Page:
“Become Believable Messengers”

BRIDGEPORT— Mercy is not simply teaching and preaching the truth, it is about becoming “believable messengers” who represent the living presence of God’s love in the world, Bishop Frank J. Caggiano said at the Divine Mercy Mass at St. Augustine Cathedral on Sunday afternoon.

“We must become the presence of Christ in a broken and wounded world by standing with our sisters and brothers and making God’s love real to them in their hour of need,” the Bishop said to the hundreds who gathered at the Cathedral for the Mass and the offering up of the Divine Mercy Chaplet.

The Divine Mercy celebration was hosted by the Vietnamese community at its regularly scheduled Sunday afternoon Mass. The Bishop concelebrated the Mass with Father Augustine Nguyen, Episcopal Vicar for Vietnamese, other diocesan priests including the leaders of the diocesan seminaries and vocations program.

On a cold and rainy afternoon, the service began with the Rite of Blessing and Sprinkling of Holy Water.

“Water is the instrument of Mercy and the great gift that comes to us through Baptism,” said the Bishop before walking down the center aisle to sprinkle the Holy Water. “How blessed we are as recipients of the very Mercy of God who will cleanse us and purify us in this Easter season.”

In his homily the Bishop said that Thomas the Apostle may have been slow to believe the Resurrection, but he did not doubt the risen Lord when he saw him “face to face.”

He said that initially Thomas and the other disciples did not understand Christ’s sufferings, and were not prepared to be witnesses to the risen Lord. Thomas watched as the disciples ran and hid for fear or their lives, and bickered with each other.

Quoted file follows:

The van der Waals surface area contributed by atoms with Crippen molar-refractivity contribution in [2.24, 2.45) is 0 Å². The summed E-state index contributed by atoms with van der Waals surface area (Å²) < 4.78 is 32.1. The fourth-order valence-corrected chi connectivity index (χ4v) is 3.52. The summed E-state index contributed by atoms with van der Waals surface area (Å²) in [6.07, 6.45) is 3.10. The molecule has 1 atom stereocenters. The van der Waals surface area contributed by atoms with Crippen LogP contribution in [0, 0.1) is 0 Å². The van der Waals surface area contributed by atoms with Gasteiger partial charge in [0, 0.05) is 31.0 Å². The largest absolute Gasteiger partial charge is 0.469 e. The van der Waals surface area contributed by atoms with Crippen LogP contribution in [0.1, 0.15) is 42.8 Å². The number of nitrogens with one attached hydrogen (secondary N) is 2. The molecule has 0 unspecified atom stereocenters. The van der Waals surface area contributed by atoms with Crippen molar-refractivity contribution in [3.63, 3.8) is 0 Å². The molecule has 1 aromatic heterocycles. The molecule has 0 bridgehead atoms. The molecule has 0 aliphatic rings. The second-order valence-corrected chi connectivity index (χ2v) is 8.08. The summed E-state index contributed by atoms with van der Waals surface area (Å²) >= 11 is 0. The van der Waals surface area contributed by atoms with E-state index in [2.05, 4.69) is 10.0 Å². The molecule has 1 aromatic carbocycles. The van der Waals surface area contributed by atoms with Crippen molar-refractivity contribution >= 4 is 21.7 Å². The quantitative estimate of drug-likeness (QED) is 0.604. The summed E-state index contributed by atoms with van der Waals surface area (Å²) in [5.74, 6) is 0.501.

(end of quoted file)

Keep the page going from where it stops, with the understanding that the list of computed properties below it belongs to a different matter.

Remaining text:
“It would take 42 days until the fire of the Holy Spirit came upon them. Empowered in courage and on fire with the Spirit, they became messengers of God’s mercy and converted the entire world,” the Bishop said.

“We must become transparent and hope that others see Jesus face to face in you, in me, in us. That is the great gift of God’s mercy,” he said.

After his homily the Bishop presided over the admission of seminarian Jim Divasto to Candidacy for Holy Orders. Divasto will begin his theological studies in the Fall and hopes to be ordained in four and a half years.

“In this moment of crisis in the life of the Church, we are called now more than ever not just to be teachers of the truth. We must be men of integrity and beyond reproach in Christ. We must live what we believe so we become believable messengers in a world that doesn’t want to believe in God’s presence and does not believe the Church is credible,” he said.

Following Mass the bishop led the offering up the Divine Mercy Chaplet. “For the sake of his powerful Passion,” the Bishop repeatedly intoned. “Have mercy on us and on the whole world,” the faithful responded.

After the service, many stopped to say a prayer at the outdoor shrine donated by the Vietnamese community. A reception followed in the Kolbe Cathedral gymnasium.

Photos by Amy Mortensen